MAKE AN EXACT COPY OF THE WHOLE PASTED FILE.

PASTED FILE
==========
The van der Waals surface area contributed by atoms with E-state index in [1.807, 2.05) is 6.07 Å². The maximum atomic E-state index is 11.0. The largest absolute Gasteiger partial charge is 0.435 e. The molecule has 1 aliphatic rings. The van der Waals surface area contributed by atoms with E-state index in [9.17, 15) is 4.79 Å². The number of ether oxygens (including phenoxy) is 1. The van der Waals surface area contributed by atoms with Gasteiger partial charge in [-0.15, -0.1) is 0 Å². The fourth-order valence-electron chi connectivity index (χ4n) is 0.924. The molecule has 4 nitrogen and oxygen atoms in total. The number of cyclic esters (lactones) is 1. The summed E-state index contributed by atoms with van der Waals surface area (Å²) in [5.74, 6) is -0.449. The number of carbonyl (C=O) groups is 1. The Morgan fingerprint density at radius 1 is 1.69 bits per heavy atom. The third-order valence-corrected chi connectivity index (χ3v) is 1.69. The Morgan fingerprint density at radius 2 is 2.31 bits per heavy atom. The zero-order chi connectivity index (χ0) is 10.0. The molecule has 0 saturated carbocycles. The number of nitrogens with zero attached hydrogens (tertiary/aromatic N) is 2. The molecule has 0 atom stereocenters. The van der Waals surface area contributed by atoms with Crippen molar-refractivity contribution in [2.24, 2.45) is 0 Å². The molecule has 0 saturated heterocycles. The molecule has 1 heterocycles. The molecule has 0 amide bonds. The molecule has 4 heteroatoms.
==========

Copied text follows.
The van der Waals surface area contributed by atoms with E-state index in [1.807, 2.05) is 6.07 Å². The maximum atomic E-state index is 11.0. The largest absolute Gasteiger partial charge is 0.435 e. The molecule has 1 aliphatic rings. The van der Waals surface area contributed by atoms with E-state index in [9.17, 15) is 4.79 Å². The number of ether oxygens (including phenoxy) is 1. The van der Waals surface area contributed by atoms with Gasteiger partial charge in [-0.15, -0.1) is 0 Å². The fourth-order valence-electron chi connectivity index (χ4n) is 0.924. The molecule has 4 nitrogen and oxygen atoms in total. The number of cyclic esters (lactones) is 1. The summed E-state index contributed by atoms with van der Waals surface area (Å²) in [5.74, 6) is -0.449. The number of carbonyl (C=O) groups is 1. The Morgan fingerprint density at radius 1 is 1.69 bits per heavy atom. The third-order valence-corrected chi connectivity index (χ3v) is 1.69. The Morgan fingerprint density at radius 2 is 2.31 bits per heavy atom. The zero-order chi connectivity index (χ0) is 10.0. The molecule has 0 saturated carbocycles. The number of nitrogens with zero attached hydrogens (tertiary/aromatic N) is 2. The molecule has 0 atom stereocenters. The van der Waals surface area contributed by atoms with Crippen molar-refractivity contribution in [2.24, 2.45) is 0 Å². The molecule has 0 saturated heterocycles. The molecule has 1 heterocycles. The molecule has 0 amide bonds. The molecule has 4 heteroatoms.